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Weird Aero Shop in paris

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Weird Aero Shop in paris

Old 29th Sep 2017, 13:52
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Weird Aero Shop in paris











Lady H and I were wandering down a street in Paris last weekend full of very expensive arts and clothes shops when we happened across this place. Tiny, scruffy and full of all sorts of weird aeronautical junk

Not open of course but through the dusty glass we could see an ejector seat, several sets of turbine blades, TWO food trollies, a 1m long Air India 707 model, lots of dials and switches, life jacket sand several engine bits. Also an undercarriage leg and some tyres..........................

Most odd...................
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Old 29th Sep 2017, 14:03
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Looks like you accidentally walked into the Red Light district.
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Old 29th Sep 2017, 14:20
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Regretfully........... if it was it was well out of my budget
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Old 29th Sep 2017, 21:04
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Was it this shop?
Pierre Farman
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Old 30th Sep 2017, 02:32
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Wasn't a shop at all, it was the overflow for the Air France stores!
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Old 30th Sep 2017, 10:06
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nope it was

Art Dpot-Paris
4Rue des Barres 75004,
3 Rue du Pont Louis-Philippe,
75004 Paris,

But it looks like a very similar set of goods - TWO lunatics in town................
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Old 30th Sep 2017, 12:40
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Thanks Heatrow Harry,

I've found their website: http://www.artdepot-paris.com/home_013.htm
Interesting stuff, just a pitty that there is little information on the website.

Regards.

Mathieu.
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Old 30th Sep 2017, 13:35
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Passed it several times and it was never open - just a sign stating "Open at 1500h" but it never was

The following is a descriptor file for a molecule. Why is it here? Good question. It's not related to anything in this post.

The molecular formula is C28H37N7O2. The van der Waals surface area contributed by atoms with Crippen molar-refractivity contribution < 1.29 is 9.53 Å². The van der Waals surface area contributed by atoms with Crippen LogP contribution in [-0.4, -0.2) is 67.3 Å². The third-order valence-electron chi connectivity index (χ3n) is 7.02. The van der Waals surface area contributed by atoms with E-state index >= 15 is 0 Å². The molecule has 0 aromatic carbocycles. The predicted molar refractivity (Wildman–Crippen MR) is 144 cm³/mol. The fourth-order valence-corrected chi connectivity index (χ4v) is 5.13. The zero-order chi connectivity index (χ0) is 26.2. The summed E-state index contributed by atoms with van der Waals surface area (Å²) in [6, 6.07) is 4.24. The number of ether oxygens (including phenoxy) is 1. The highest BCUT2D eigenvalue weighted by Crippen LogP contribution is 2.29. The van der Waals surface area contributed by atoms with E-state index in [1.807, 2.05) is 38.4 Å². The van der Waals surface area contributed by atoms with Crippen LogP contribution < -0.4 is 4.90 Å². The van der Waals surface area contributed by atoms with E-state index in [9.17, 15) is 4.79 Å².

The back of the shop opens onto a pedestrianised street (that's the Rue des Barres) with a couple of decent cafes - but the window there is full of artifical hands............ or hands from sales dummies

They also sell individual turbine blades (lot of Allinson's) for around 8 Euro
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Old 30th Sep 2017, 16:51
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Also a shop like that with bits and pieces from various a/c in Rue Fernand Philippart in Bordeaux.
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Old 24th Oct 2017, 01:46
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Not Paris, but I remember some years ago arriving very early at Dinard to take the Ryanair back to Luton and as it was a nice day decided to have a stroll round the very quiet and minimalist airport precincts, hoping to see evidence of its tenure as a WW2 Luftwaffe base. There was none but not far from the terminal I spied a hand-crafted sign indicating 'muse d'aviation' and pointing towards a nearby hanger, so off I trotted in eager anticipation.

I was the only visitor, and after the custodian's old dog had tried to welcome me by peeing over my foot his owner introduced himself as Pierre, a former Air France ground-engineer who, following injury and early retirement had decided to display his lifetime collection of aeronautical memorabilia to the public. Randomly displayed in no particular order it was like stepping into an aircraft lovers dream. He had bits of everything. Seats, trolleys, instruments, photographs, engines, fuel-pumps, windows, brochures, manuals, uniforms - mainly Air France and UTA but with some BOAC, BEA and other UK stuff.

He was a mine of information, nostalgia and stories and I happily spent a very pleasant couple of hours with him until the whine of the Ryanair's arrival announced itself and I was obliged to leave. I wished other airports had similar pleasant diversions and eagerly looked out for him at my next visit to Dinard. Sadly, the hanger was empty except for a few dusty sheets of paper, and it left me wondering whether he and his old dog had ever existed at all, but just been a figment of my imagination. I will forever wonder.
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